Many patients are worried that they’re going to lose their benefit come January.
ABILENE, Texas — Charlotte Felix has been on oxygen therapy for 13 years now.
The 43-year-old Abilene woman’s scoliosis led to a restrictive lung disease that makes breathing assistance a necessity for her.
“I can go without it for short periods if I’m not going to do anything active and [am] being monitored,” Felix said. “But if I were to do anything active or have anything else that would restrict my breathing. Then I could drop really fast.”
Medicare has covered most of Felix’s oxygen costs up until now, but new provisions that take effect Jan. 1 may put a kink in the oxygen tank tubing.
Medicare has determined that service providers with patients who have received oxygen for 36 months or longer will no longer be reimbursed for rental of equipment or unscheduled maintenance come January.
This comes after Congress passed the Deficit Reduction Act of 2005 that imposed budget cuts in various programs such as Medicare. Since then, Medicare has readjusted cuts in its release of the Medicare Improvements for Patients and Providers Act in October.
Nevertheless, the revision of the budget still impacts the home oxygen community.
Oxygen and equipment providers will still receive some compensation, according to the Centers for Medicare and Medicaid Services’ Web site. The compensation will be for service and maintenance every six months and monthly fees on refills after the cap goes into effect in 2009.
For refills, Medicare is just tossing out an amount, said Pat McElrath, director at Hendrick Medical Supply that services Felix’s oxygen.
“But it’s one payment no matter how much oxygen they receive in a month’s time,” McElrath said. “The supplier will also then be required to service the equipment and to be available for service anytime the patient needs it without reimbursement.”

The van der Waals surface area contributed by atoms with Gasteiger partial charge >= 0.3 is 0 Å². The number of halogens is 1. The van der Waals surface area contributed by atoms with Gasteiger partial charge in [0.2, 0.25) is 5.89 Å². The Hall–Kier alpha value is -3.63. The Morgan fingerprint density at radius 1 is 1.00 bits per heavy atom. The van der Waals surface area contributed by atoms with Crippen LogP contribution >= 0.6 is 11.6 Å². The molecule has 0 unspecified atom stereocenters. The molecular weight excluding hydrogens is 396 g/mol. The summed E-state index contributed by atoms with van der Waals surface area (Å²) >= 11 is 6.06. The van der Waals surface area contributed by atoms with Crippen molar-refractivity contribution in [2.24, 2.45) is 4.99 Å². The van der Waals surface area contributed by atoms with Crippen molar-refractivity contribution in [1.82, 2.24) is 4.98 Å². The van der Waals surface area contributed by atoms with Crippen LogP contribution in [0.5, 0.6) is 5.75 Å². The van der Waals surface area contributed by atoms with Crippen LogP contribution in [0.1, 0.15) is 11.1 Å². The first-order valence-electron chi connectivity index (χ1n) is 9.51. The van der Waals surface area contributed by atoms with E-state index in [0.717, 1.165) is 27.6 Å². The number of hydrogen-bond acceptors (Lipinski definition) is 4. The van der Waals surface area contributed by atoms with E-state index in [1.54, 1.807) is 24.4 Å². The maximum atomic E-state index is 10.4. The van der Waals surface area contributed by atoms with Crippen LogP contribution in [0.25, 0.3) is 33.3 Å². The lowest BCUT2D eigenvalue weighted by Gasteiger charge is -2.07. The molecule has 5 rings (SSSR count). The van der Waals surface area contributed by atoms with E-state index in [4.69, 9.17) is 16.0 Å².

After the 36-month cap, service providers will be expected to “continue furnishing the equipment, supplies and accessories for any period of medical need for the remainder of the reasonable useful lifetime of the equipment,” the Medicare Web site said.
Hendrick Medical Supply has assured Felix she will remain covered, but Felix said she’s concerned she may have to start counting her breaths.
“I’ll have to think not only do I have to budget for every out-of-town trip I ever make,” she said. “But I have to budget any breathing I have to do basically.”
Like Felix, many home oxygen patients are worried that they’re going to lose their benefit come January.
Patients are “afraid that the quality of service that they receive is going to be affected,” McElrath said. “And since they depend on the oxygen to breathe, they’re afraid they’re going to be left in an emergency situation because of the lack of reimbursement for emergency service.”
Hendrick Medicare Supply serves about 450 patients, a third of whom will reach the cap by Jan. 1, McElrath estimated.
Despite this, McElrath said Hendrick is “trying to identify the best way to continue to ensure that our patients get quality service.”
Felix said she couldn’t believe the government would put oxygen patients aside but give households up to two $40 coupons to buy digital television converters.
“They can sit up there and decide that I don’t have the right to breathe as much oxygen as they want to pay for, but everyone deserves to have two perfectly working televisions?” she said.